Auto Industry Benefits From Online Engagement
Who knew that good customer service means more sales? In a not-so-shocking customer service survey, research shows that car dealerships that respond to Internet leads effectively sell more cars than dealerships that don’t. Car dealerships have dramatically improved how they respond to online leads during the past couple of years. Despite this improvement, they’re still lacking in the quality of their responses with regard to human, rather than software, generated follow-up emails, telephone calls, and dealership appointment requests.
Response to Leads is Up, but Quality is Still Down
Pied Piper Management Company, a mystery shopping consultant firm, found that most dealerships use customer relationship management software to respond to Internet leads. While the software responds immediately to email inquiries, follow-up, or a lack thereof, is what can make or break the deal. Their 2013 Prospect Satisfaction Index ranked dealerships by brand and found that many salespeople are still inadequately addressing consumer inquiries. Pied Piper’s CEO, Fran O’Hagan, says that dealerships need a department that focuses on quick, human generated responses to Internet inquiries to convert those curious lookers into buyers. O’Hagan goes on to say that improving how Internet leads are handled can cause “huge changes, right away,” in a dealership’s sales.
Fewer Customers Ignored
Compared to the 2011 numbers, fewer customers are being ignored when they contact dealerships online. In 2011, 12 percent of email inquiries went unanswered, but that number dropped to 7 percent in the most recent survey. The response to specific email questions also improved from 19 percent to 44 percent. That’s the good news. The bad news? That means that more than half of dealerships still aren’t adequately responding to their potential customers’ inquiries via email. To make matters worse, nearly half of the dealerships failed to make a follow-up call to the customer.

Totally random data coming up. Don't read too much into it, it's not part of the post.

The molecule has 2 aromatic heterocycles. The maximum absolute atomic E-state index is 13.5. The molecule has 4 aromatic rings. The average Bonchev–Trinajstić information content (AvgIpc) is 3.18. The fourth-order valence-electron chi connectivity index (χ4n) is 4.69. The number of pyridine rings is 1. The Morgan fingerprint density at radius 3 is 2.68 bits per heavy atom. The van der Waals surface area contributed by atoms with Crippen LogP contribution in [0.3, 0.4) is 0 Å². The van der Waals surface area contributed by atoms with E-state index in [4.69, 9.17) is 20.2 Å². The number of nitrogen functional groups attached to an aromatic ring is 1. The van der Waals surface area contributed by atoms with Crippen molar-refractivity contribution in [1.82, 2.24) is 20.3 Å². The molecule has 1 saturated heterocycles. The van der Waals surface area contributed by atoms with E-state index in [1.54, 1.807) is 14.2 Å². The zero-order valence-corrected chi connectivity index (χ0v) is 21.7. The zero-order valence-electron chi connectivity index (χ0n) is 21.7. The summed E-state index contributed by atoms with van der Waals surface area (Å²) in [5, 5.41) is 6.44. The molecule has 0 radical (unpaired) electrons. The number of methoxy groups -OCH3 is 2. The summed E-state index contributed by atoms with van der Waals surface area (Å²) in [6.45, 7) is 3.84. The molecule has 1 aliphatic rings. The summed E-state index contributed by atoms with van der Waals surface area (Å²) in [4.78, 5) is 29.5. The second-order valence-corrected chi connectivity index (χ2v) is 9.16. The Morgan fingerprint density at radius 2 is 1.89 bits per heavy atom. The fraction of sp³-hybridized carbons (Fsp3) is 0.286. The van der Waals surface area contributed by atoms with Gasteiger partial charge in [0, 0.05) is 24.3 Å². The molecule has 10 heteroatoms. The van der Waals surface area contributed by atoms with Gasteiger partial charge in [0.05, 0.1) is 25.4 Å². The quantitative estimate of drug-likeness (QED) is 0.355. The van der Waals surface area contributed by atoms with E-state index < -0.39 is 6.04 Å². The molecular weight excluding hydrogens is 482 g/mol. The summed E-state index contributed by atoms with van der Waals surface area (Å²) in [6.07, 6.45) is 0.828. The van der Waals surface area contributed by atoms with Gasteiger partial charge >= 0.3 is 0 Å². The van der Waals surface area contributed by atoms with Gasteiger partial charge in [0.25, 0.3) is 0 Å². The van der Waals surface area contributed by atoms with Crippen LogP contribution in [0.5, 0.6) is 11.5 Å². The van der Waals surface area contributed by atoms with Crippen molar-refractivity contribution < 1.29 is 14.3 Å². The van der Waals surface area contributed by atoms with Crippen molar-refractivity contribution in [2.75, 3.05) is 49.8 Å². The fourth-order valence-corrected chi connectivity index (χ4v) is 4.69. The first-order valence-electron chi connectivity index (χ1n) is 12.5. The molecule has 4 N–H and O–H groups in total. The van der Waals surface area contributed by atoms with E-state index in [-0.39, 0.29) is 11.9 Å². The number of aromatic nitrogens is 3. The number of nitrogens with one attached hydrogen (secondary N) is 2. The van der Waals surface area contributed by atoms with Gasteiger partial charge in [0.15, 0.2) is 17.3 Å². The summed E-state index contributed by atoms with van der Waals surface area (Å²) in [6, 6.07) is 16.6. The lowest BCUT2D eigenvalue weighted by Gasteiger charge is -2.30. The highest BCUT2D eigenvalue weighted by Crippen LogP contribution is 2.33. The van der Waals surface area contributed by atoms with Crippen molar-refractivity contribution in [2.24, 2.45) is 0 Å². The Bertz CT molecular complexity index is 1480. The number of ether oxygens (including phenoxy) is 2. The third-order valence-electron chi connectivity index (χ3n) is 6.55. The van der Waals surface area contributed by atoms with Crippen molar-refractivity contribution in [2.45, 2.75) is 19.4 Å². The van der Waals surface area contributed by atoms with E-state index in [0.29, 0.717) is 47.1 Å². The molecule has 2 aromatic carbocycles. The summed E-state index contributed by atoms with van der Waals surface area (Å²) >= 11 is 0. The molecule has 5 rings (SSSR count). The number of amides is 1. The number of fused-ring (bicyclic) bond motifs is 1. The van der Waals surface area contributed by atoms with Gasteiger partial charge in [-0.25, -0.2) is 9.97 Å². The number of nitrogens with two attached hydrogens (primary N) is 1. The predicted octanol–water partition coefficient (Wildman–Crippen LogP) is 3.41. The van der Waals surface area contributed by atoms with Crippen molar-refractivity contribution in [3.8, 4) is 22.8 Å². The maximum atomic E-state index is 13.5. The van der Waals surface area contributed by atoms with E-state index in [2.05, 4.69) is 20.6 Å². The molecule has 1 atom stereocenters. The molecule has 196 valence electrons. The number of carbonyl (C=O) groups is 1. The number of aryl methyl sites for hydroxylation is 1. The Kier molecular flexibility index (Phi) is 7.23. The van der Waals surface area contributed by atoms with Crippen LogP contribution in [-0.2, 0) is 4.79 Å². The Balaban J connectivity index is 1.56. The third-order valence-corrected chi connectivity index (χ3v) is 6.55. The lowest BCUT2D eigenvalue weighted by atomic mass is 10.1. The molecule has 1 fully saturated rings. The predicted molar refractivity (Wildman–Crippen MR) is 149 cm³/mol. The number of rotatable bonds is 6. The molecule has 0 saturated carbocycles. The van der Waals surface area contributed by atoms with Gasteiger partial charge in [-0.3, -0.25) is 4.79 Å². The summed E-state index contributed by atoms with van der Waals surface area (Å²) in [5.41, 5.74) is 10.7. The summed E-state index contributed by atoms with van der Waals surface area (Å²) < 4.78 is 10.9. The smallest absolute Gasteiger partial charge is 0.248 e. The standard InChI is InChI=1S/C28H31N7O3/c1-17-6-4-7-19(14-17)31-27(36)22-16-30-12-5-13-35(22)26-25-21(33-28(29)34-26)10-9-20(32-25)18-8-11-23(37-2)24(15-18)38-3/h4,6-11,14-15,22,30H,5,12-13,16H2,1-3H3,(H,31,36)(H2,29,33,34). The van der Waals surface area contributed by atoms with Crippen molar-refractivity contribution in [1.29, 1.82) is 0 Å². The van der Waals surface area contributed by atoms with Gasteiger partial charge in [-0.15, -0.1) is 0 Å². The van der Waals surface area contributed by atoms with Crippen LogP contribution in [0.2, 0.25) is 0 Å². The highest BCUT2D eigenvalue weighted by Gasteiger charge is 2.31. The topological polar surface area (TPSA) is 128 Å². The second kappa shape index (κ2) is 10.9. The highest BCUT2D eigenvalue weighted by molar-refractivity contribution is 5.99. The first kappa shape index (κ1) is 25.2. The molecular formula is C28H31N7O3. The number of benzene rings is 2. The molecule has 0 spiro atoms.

Faster Response Times Needed
In an age where waiting several hours for more information seems like a lifetime, anything more than 30 minutes for response can lead to the loss of a sale. If the potential customer doesn’t receive a prompt reply, there are plenty of other dealerships to which they can take their business. According to the survey, more than one quarter of the dealerships took more than 24 hours to respond to email inquiries. Though one of the possible obstacles to faster response times include understaffing at many dealerships, an effort still needs to be made because, just as a salesman wouldn’t ignore someone strolling through the doors of the dealership, those strolling through their websites shouldn’t be ignored either. Internet shoppers should be taken just as seriously. Just because they don’t come in to the store doesn’t mean that they don’t want to buy. Many are simply put off by what they deem as pushy sales tactics at the dealerships.
Domestic Brands Show Marked Improvement
Porsche, Nissan, and Audi held the top three scores on the firm’s Internet Lead Effectiveness Index; while the bottom three spots were filled by Mini, Mitsubishi, and Scion, respectively. One in three inquiries to Scion went unanswered. Mercedes and BMW were also low in rankings, with a surprising one in seven inquiries to Mitsubishi going unanswered. Dodge, Jeep, and Chrysler took spots 4-6. Although Honda and Toyota scored highly in the survey two years ago, they’re now in the middle of the rankings. Domestic brands Ford and Chrysler had the most marked improvements over the past three surveys. Overall, 30 of the 33 brands measured scored above the industry average from just two years ago, showing significant improvement.
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